Euan Moore and Bronwyn Silver have contributed the following photos and accompanying text. 

A Visit from the Emperor (Euan Moore)

The Sugar Gums at Kalimna Point, while not native to the area, provide resources for many of the smaller animals that live in our forests.  One of the larger trees on the slope below the rotunda has been used by Sugar Gliders whose sharp teeth have cut into the bark causing the sweet sap to ooze out.  This sap is the nourishment which the Sugar Gliders seek. It continues to bleed long after the gliders have retired to their hollow at sunrise.

The sap provides a bounty for insects that would otherwise be seeking nectar from flowers at a time of year when there are fewer plants in flower. Word, or the scent, had obviously got out.  On a warm January morning there was a cloud of butterflies feeding from the Sugar Gliders’ table.

Tailed Emperors are one of our largest butterflies. Their wingspan can be up to 85mm. The photo shows one sharing the ‘table’ with a Yellow Admiral as they feed on the white frothy sap. At the lower right is a scar from an earlier visit by the Sugar Gliders.

There was continuous activity at the tree as the morning warmed up.  Common Browns were there by the dozen. There were numerous Yellow Admirals, an occasional Marbled Xenica and of course the Tailed Emperors. There were even a few insects that had become trapped in the sticky treat.  Will these be the next round of fossils preserved in amber?

We don’t see Tailed Emperors in Victoria every year.  They are more common in northern New South Wales, Queensland and the Northern Territory.  There were several sightings around Castlemaine in 2012 but few since until they showed up again this summer.  It may be that the very wet conditions further north have enabled their numbers to increase.

Dawn at Bells Swamp (Bronwyn Silver)

Our region is not known for its wetlands but Bells Swamp covers about 40 hectares at the very northern edge of the Shire. Most of the time passers-by on the Maldon-Bridgewater Road see only an unremarkable area of River Red Gums surrounded by farming country, but in a wet year the swamp becomes a stand-out landscape.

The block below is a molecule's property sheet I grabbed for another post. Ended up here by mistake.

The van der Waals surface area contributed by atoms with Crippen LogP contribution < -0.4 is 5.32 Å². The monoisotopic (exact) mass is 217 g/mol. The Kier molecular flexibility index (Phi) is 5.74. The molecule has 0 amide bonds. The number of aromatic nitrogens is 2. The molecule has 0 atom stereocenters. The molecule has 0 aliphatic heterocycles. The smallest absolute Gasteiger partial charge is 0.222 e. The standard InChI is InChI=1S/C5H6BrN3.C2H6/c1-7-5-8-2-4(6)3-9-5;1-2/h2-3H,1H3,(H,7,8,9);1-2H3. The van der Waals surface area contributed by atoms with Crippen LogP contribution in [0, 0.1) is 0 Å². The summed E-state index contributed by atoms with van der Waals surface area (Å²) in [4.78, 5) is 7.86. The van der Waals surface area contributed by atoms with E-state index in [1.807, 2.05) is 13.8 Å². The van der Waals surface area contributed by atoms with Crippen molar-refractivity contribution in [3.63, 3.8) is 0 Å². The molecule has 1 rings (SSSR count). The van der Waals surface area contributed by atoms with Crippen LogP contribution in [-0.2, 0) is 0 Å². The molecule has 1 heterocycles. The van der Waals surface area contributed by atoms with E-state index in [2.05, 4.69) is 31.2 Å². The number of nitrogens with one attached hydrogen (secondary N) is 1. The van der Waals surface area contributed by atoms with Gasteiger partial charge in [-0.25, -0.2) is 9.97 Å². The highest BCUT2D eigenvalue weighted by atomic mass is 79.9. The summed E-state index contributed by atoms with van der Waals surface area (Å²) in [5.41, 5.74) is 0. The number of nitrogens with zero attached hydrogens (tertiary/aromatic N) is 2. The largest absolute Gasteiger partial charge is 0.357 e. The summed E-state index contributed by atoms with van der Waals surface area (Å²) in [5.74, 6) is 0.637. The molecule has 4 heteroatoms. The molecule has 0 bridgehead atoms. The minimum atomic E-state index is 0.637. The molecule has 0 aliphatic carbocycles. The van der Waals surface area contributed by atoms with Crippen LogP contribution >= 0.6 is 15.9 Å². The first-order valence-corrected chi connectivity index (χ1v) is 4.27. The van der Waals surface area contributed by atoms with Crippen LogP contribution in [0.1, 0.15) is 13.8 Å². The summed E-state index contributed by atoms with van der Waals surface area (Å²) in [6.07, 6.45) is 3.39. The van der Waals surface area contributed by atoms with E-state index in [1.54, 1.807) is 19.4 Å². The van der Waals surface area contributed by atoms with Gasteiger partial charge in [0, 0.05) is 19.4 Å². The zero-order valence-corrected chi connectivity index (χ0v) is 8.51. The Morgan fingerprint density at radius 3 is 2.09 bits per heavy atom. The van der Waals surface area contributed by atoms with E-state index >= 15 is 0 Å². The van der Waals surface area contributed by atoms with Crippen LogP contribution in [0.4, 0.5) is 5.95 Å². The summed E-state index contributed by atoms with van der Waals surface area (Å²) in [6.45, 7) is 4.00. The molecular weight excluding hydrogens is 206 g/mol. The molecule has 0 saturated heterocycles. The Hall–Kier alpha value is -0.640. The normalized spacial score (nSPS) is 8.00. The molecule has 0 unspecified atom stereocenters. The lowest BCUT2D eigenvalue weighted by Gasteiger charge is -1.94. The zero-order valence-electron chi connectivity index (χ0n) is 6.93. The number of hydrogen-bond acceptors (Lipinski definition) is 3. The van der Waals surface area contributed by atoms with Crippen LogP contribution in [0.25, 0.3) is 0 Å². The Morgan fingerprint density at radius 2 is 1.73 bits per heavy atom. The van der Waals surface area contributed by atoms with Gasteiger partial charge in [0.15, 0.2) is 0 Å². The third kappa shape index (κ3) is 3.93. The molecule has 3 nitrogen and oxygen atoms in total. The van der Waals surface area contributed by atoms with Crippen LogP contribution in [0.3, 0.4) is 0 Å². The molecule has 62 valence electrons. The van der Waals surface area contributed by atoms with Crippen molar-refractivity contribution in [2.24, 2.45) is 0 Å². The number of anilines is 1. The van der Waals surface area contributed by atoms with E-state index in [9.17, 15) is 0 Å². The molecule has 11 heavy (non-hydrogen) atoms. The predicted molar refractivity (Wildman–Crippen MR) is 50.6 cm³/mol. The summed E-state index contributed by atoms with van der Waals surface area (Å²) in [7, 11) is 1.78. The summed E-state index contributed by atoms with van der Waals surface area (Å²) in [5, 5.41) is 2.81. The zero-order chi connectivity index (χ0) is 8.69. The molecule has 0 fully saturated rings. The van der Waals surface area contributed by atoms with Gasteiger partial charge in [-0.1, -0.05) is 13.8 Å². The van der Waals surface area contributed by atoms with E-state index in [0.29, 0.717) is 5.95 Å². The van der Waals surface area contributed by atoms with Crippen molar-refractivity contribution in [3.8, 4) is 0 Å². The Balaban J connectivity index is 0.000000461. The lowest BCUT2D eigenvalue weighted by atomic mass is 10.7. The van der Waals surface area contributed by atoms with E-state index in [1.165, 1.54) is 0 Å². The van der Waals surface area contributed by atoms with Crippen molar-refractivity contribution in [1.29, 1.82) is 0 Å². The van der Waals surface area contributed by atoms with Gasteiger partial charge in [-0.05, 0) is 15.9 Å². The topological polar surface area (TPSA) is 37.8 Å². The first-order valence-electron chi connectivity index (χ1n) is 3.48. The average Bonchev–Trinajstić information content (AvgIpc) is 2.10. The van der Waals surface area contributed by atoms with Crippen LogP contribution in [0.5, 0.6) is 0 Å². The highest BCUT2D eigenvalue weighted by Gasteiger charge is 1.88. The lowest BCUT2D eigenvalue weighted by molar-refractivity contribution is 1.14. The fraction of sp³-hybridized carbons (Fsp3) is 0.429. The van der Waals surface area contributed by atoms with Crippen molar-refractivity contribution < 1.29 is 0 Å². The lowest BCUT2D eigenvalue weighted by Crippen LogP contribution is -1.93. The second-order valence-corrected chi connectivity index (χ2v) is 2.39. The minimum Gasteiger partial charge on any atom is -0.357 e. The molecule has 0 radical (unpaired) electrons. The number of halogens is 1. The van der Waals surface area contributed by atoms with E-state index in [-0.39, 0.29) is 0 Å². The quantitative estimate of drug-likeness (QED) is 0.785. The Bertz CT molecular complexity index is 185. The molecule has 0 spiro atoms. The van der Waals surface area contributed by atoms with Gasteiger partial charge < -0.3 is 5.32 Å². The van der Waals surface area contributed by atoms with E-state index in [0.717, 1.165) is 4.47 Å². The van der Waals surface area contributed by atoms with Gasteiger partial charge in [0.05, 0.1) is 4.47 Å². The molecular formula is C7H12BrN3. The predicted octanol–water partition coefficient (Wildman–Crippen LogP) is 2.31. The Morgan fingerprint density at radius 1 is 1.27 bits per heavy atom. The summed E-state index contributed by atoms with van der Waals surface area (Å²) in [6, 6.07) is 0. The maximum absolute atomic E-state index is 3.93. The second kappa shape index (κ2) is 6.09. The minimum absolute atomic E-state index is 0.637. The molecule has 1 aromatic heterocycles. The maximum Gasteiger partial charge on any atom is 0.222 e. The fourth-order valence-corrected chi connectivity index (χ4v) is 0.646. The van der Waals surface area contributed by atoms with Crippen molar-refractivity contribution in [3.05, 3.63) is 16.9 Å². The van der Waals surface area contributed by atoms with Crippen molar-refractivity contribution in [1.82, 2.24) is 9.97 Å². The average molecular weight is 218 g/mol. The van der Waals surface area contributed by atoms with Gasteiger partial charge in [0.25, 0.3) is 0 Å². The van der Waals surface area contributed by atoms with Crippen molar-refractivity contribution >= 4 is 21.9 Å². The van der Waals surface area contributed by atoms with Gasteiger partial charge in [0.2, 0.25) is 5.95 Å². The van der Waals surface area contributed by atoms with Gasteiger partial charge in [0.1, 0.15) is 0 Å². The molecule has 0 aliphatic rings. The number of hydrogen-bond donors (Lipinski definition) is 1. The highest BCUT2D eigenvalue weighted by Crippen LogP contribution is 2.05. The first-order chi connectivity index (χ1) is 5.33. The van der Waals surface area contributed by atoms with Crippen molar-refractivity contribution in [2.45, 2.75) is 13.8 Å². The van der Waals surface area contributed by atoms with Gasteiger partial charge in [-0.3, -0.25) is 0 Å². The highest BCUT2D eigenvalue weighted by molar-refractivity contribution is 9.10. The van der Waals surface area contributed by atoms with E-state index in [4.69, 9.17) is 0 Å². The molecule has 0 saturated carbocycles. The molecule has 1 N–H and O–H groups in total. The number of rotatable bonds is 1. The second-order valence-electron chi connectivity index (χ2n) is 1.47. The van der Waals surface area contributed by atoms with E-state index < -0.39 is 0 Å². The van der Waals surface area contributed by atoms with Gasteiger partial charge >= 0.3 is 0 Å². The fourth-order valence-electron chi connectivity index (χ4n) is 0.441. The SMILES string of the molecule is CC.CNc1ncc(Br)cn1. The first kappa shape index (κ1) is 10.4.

In wet years like 2011, 2016 and again in 2022 it is transformed into a wonderland of wetland birds with the River Red Gums and wetland plant life flourishing after years of drought.

Bells Swamp was dry between 1996 and 2009 but flooding after heavy rains beginning in late 2010 meant the swamp was still more than a meter deep in places in November 2012. After the 2022 rains it is again pretty deep and likely to be flooded for many months.

Reflections of the tangled wetland vegetation are especially stunning at dawn when the light is soft and golden. It’s worth getting up for.

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2023 FOBIF walks program

The 2023 FOBIF walks program is now on the website. The first walk is on Sunday 19 March. All walks start at the Community House in Templeton Street at 9.30am apart from the July 16 Long Walk led by Jeremy Holland which will start at 9am. All members and supporters are welcome.

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Colours from an ancient ocean

There are many sites around the Castlemaine area where 19th Century gold miners have removed all traces of soil in a process called ‘ground sluicing’. A blight upon the environment, but also, a wonderful opportunity to take a peek at the world beneath our feet.

These photos reveal one such pavement of thinly layered and intriguingly coloured mudstone. Apart from the colour, the most obvious feature in the photo is the parallel lines. The lines are the edges of thin layers of mud which were deposited on the seafloor millions of years ago (Photo 1). Most of the tiny layers appear to be very fine-grained mudstone, but some layers may be siltstone which is slightly coarser in grain-size.